Siemens helps Taiwan hospital go 'platinum' green

Siemens helps Taiwan hospital go 'platinum' green

The trend of going green has taken hold in various vertical markets, including healthcare. To provide quality treatment to patients as well as a clean and pleasant healthcare environment, Chang Gung Memorial Hospital (CGMH), in the suburbs of Taipei City, has introduced the green building concept to its Proton & Radiation Therapy Center (PRTC), with Siemens serving as the green building consultant.

Planned and designed by CGMH’s facility team, the PRTC, inaugurated in November 2015, received the Leadership in Energy and Environmental Design - Healthcare (LEED-HC) Platinum recognition, thereby becoming Asia’s first and the world’s second hospital with this honor.

“Siemens is honored to be designated as the general consultant throughout the entire LEED application and implementation processes. We equipped PRTC with our building management system to make the building’s operation more intelligent and energy efficient,” said Erdal Elver, President and CEO of Siemens Taiwan.

“We are proud to set a new milestone in the green healthcare development, as well as providing far-reaching benefits to Taiwan in terms of energy efficiency, carbon reduction, and environmental sustainability.”

In order to comply with LEED-HC, the therapy center includes various green features including:

  • Heat-resistance: The energy-saving low-E double-layer glass is used for all external windows, and heat-resistant layers are added to the inside of the wall.
  • Air-conditioning and energy consumption control: An intelligent integrated system is installed in order to control the distribution and transmission of energy, enhancing the operational efficiency of the chillers, ice storage systems, low pollution coolants, cool-heat-exchangers, and heat pump systems.
  • Lighting design: Two-way lighting control systems are adopted with automatic on-off functions. The number of lamps is reduced to allow more natural lighting and avoid excessive indirect lighting.
  • Renewable energy: Solar panels and wind turbines are used for renewable energy generation.
  • Waste recycling and reuse: Around 98 percent of CGMH PRTC’s construction waste was recycled.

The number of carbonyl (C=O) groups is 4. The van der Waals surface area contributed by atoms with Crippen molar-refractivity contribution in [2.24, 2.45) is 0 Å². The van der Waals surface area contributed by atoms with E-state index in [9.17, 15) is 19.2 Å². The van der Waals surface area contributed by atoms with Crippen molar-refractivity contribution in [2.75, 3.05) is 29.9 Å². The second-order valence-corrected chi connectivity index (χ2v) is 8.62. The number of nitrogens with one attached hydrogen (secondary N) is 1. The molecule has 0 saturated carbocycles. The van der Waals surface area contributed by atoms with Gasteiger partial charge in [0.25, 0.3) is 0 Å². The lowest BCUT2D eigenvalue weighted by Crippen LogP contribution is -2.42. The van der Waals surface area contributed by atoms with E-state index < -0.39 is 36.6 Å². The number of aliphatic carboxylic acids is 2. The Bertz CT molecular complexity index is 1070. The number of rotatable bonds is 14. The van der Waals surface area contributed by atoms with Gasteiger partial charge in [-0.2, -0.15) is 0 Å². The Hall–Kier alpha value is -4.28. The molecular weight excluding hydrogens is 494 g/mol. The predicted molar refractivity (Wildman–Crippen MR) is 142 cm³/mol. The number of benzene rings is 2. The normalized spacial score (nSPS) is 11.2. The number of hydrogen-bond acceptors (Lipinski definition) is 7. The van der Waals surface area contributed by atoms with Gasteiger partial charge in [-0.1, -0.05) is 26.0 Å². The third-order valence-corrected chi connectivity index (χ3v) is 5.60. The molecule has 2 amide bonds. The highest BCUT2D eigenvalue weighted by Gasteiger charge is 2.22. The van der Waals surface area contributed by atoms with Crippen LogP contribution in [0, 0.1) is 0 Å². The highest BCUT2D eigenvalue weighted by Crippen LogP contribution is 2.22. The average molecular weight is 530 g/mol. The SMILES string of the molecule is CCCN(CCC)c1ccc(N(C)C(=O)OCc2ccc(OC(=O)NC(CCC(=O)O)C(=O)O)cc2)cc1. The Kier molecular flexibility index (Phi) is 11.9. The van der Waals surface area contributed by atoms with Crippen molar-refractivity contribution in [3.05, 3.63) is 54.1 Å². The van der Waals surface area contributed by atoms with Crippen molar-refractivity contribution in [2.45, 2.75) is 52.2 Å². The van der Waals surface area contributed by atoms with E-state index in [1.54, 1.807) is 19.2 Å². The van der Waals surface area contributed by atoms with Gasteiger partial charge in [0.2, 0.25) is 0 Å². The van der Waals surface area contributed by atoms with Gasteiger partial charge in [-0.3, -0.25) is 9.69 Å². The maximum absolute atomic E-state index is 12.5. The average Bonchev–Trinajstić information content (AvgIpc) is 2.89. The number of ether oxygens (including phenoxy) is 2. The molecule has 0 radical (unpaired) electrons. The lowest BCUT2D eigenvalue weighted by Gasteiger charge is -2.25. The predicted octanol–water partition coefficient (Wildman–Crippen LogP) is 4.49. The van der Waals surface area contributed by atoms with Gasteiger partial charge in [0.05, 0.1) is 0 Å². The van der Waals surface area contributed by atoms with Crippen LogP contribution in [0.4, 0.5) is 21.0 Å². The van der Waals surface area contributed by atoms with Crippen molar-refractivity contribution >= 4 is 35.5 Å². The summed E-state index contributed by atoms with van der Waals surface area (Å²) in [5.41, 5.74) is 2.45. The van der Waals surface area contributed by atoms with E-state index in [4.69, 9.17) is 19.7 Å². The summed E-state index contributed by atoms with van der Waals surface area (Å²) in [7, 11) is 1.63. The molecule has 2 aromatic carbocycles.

• Green materials for construction: Most of the building materials are made from recycled/reused materials with low dissipation, formaldehyde-free, and non-toxic characteristics.
  • Environment protection: Half of the CGMH PRTC building site is covered with plants and roof gardens. Carpool and hybrid cars are highly encouraged.

The therapy center was opened amid calls for making hospitals greener and more environmental-friendly. This is especially the case in Europe and North America. In Asia, Elver acknowledged that spending more money on the hospital’s environmental features still makes healthcare operators hesitant.

But in the end, Elver cited the need for a mindset change, asking healthcare professionals to look at the benefits that can help hospitals save even more in the long term. CGMH, for example, invested nearly $160 million to build PRTC. But it is now 42 percent more energy efficient than regular buildings. Every year, PRTC saves 2 million kilowatt hours of electricity consumption and reduces 1,224 metric tons of carbon dioxide emissions. In addition, the waste water recycling and reclaimed water system reduce water consumption by 61 percent, or 18,750 tons of water annually.

“It’s one of our jobs to talk about long-term consideration, lifecycle cost, and many other aspects,” Elver said. “You might invest more in the building in the beginning, but you’ll save over the lifetime. This is something that we have to keep telling, and this is also somehow linked to the mindset change.”

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